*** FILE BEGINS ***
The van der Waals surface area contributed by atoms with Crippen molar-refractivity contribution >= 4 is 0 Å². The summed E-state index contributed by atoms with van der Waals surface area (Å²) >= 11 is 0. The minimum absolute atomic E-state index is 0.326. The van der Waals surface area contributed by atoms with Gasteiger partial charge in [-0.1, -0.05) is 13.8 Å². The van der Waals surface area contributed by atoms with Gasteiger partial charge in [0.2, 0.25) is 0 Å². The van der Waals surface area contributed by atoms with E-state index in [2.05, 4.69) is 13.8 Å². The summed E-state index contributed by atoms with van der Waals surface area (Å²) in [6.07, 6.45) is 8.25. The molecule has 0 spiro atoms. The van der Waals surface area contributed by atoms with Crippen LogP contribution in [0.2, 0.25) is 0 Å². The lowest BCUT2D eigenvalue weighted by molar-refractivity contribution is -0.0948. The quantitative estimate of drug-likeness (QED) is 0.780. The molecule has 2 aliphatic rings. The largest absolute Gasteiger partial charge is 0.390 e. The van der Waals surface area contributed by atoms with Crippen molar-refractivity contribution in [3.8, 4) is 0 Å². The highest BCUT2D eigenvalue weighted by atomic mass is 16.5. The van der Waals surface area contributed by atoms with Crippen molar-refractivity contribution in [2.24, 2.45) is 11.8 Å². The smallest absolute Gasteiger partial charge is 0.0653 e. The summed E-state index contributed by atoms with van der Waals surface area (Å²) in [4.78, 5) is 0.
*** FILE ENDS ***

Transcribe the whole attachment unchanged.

The van der Waals surface area contributed by atoms with Crippen molar-refractivity contribution >= 4 is 0 Å². The summed E-state index contributed by atoms with van der Waals surface area (Å²) >= 11 is 0. The minimum absolute atomic E-state index is 0.326. The van der Waals surface area contributed by atoms with Gasteiger partial charge in [-0.1, -0.05) is 13.8 Å². The van der Waals surface area contributed by atoms with Gasteiger partial charge in [0.2, 0.25) is 0 Å². The van der Waals surface area contributed by atoms with E-state index in [2.05, 4.69) is 13.8 Å². The summed E-state index contributed by atoms with van der Waals surface area (Å²) in [6.07, 6.45) is 8.25. The molecule has 0 spiro atoms. The van der Waals surface area contributed by atoms with Crippen LogP contribution in [0.2, 0.25) is 0 Å². The lowest BCUT2D eigenvalue weighted by molar-refractivity contribution is -0.0948. The quantitative estimate of drug-likeness (QED) is 0.780. The molecule has 2 aliphatic rings. The largest absolute Gasteiger partial charge is 0.390 e. The van der Waals surface area contributed by atoms with Crippen molar-refractivity contribution in [3.8, 4) is 0 Å². The highest BCUT2D eigenvalue weighted by atomic mass is 16.5. The van der Waals surface area contributed by atoms with Crippen molar-refractivity contribution in [2.24, 2.45) is 11.8 Å². The smallest absolute Gasteiger partial charge is 0.0653 e. The summed E-state index contributed by atoms with van der Waals surface area (Å²) in [4.78, 5) is 0.